As you will doubtless know by now, The Legend of Zelda: Skyward Sword HD not only improves upon the motion controls found in the 2011 Wii version of the game, it also introduces an all-new button-and-stick scheme for Switch Lite players and those who wish to skip on waving their Joy-cons around.
Not only is this choice of control schemes great news for portable-only players and folk who just don't get along with the whole motion control thing, it's also a big plus in terms of accessibility. Over our time spent reviewing the game we got to grips with both of these methods of control, spending time traversing the world, engaging in boss battles and general combat in order to ascertain just how well they both work.
Let's take a look at the ins and outs of the two available control methods.
Zelda: Skyward Sword HD Motion Controls
The original way to play The Legend of Zelda: Skyward Sword HD, here you'll use both of your Joy-Con in order to control Link's movement, shield bash, sword strikes and the newly liberated in-game camera. It may sound a little cumbersome but in reality, this way of playing very quickly becomes second nature, feels super slick and intuitive and is, in our opinion, the most absorbing way to experience the game.
The analog stick on your left Joy-Con controls Link as he moves around areas, while the right Joy-Con stick controls your camera, allowing you totally free reign to look where you please for the very first time here.
Flicking your right Joy-Con in any direction swings your sword around in-game to match your movements, combining it with the left Joy-Con in various directions pulls off spin and flip attacks, whilst flicking your left Joy-Con in any direction on its own performs a quick shield bash. In this new HD update, we found that the precision with which your sword slashes and thrusts line up with your real-world movements really does feel sharper than ever. Yes, you will occasionally need to recenter your controller by pointing at the screen and pressing Y but, overall, this is a much smoother experience than it was in 2011 that's just a total blast to get to grips with.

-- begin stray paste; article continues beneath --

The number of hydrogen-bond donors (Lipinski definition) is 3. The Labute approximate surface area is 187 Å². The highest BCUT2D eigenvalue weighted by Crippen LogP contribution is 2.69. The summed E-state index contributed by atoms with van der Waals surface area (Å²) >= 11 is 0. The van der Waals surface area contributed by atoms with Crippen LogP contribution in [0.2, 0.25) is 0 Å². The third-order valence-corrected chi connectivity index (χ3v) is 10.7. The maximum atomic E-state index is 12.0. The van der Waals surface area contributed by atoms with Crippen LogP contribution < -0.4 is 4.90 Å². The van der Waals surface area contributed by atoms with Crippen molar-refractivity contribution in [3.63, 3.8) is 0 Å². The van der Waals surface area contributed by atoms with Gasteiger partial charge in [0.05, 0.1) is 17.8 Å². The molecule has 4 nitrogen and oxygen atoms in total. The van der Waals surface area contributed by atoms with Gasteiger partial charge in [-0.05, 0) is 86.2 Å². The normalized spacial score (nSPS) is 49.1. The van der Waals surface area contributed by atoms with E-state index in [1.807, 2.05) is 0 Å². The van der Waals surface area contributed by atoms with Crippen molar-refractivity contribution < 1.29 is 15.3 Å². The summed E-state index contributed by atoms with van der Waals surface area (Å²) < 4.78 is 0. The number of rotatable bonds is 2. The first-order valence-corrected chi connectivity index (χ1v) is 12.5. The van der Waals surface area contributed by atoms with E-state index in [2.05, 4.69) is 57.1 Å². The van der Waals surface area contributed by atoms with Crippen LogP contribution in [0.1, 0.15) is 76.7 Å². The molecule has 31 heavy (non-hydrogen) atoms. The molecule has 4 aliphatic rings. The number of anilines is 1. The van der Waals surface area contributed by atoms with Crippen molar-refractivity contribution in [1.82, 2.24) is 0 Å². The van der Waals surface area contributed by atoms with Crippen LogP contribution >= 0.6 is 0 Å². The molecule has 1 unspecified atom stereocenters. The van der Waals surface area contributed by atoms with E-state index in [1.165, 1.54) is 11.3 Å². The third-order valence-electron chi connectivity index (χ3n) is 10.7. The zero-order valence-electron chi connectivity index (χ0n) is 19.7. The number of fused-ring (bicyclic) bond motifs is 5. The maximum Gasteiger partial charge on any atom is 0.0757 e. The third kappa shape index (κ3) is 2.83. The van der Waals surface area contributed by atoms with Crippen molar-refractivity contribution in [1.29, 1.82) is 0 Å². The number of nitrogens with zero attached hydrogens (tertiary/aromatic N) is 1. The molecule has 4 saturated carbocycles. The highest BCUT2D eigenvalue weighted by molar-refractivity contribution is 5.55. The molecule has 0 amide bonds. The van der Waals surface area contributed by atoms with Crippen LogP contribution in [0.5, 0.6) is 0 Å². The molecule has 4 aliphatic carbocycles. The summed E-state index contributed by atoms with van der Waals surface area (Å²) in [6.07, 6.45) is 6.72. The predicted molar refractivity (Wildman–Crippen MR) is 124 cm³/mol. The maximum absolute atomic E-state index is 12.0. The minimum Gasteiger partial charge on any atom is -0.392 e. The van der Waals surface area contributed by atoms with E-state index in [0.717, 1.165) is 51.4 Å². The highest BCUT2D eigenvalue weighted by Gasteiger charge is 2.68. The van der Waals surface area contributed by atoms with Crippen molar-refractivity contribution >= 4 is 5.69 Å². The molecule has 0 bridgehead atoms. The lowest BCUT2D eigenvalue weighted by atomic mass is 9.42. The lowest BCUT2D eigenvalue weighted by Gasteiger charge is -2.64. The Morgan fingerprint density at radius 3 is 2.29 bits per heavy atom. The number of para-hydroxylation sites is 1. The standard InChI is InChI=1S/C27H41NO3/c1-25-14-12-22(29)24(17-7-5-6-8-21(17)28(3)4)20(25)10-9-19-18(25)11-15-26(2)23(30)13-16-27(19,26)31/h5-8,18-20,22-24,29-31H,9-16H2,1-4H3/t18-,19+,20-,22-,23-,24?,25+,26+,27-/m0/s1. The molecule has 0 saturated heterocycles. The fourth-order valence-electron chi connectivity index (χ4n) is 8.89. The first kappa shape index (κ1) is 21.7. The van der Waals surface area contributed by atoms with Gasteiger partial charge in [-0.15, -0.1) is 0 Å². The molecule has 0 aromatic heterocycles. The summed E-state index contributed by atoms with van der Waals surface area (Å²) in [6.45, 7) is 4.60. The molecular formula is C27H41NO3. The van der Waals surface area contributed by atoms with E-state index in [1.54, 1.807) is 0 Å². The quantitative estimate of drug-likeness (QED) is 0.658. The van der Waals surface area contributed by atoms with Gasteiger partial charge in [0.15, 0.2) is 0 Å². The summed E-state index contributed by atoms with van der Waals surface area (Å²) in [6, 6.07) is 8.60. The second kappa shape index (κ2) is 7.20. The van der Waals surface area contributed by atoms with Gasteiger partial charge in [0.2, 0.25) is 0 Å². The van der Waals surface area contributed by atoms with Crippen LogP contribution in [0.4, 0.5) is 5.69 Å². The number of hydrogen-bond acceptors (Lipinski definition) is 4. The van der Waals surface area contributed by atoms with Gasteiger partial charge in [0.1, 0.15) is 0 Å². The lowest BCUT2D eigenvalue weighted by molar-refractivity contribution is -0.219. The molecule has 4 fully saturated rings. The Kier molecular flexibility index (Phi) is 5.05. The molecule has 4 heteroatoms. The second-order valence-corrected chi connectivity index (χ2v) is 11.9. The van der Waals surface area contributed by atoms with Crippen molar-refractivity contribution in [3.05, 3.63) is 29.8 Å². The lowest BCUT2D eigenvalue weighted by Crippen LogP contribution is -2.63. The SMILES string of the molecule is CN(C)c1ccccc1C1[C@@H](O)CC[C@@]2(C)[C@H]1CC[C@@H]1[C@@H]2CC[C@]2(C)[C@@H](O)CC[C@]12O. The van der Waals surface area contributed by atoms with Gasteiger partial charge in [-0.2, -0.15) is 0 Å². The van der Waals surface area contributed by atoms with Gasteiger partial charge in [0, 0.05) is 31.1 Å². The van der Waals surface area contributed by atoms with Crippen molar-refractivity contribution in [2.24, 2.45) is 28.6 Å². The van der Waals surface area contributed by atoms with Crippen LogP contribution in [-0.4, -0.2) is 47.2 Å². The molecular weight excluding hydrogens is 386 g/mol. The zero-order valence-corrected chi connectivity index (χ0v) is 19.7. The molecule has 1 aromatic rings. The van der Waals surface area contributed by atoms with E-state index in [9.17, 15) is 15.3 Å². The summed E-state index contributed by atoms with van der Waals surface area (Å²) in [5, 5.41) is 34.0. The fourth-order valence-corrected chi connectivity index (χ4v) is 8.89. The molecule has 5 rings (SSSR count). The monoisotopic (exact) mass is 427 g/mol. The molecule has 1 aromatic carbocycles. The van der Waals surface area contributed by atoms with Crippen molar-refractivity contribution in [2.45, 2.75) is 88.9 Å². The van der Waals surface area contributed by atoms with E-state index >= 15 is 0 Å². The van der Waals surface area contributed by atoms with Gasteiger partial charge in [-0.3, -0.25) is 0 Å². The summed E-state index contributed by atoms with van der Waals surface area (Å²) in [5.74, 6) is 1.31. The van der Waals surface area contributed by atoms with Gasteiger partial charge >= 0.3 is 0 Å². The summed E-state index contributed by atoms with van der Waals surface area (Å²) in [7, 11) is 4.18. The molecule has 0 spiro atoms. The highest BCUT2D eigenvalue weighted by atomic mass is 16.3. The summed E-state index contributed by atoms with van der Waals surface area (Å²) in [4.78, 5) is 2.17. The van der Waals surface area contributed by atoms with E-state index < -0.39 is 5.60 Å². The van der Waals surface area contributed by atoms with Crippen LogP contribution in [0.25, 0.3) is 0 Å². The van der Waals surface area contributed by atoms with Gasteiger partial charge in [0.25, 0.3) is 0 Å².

As far as everything else goes, it's exactly how you'll remember it from the original game, twisting and turning your right Joy-Con to control the direction of your Loftwing in the air, flapping it up and down to gain altitude and so on. Using motion controls in The Legend of Zelda: Skyward Sword HD really does give you an immediate connection to the game's world, whether it's lining up bow shots, chucking and rolling bombs or flying your Beetle around, this is a slick, fun system that now works exactly as it should do thanks to the Switch's motion control tech.
Zelda: Skyward Sword HD Button-And-Stick Controls
The all-new way to play. Nintendo needed to come up with some way for Switch Lite and portable only players to get involved here - not to mention all the folk who just don't like, or can't use, motion controls - and what we've got here is a fine alternative to waggling your Joy-Con around.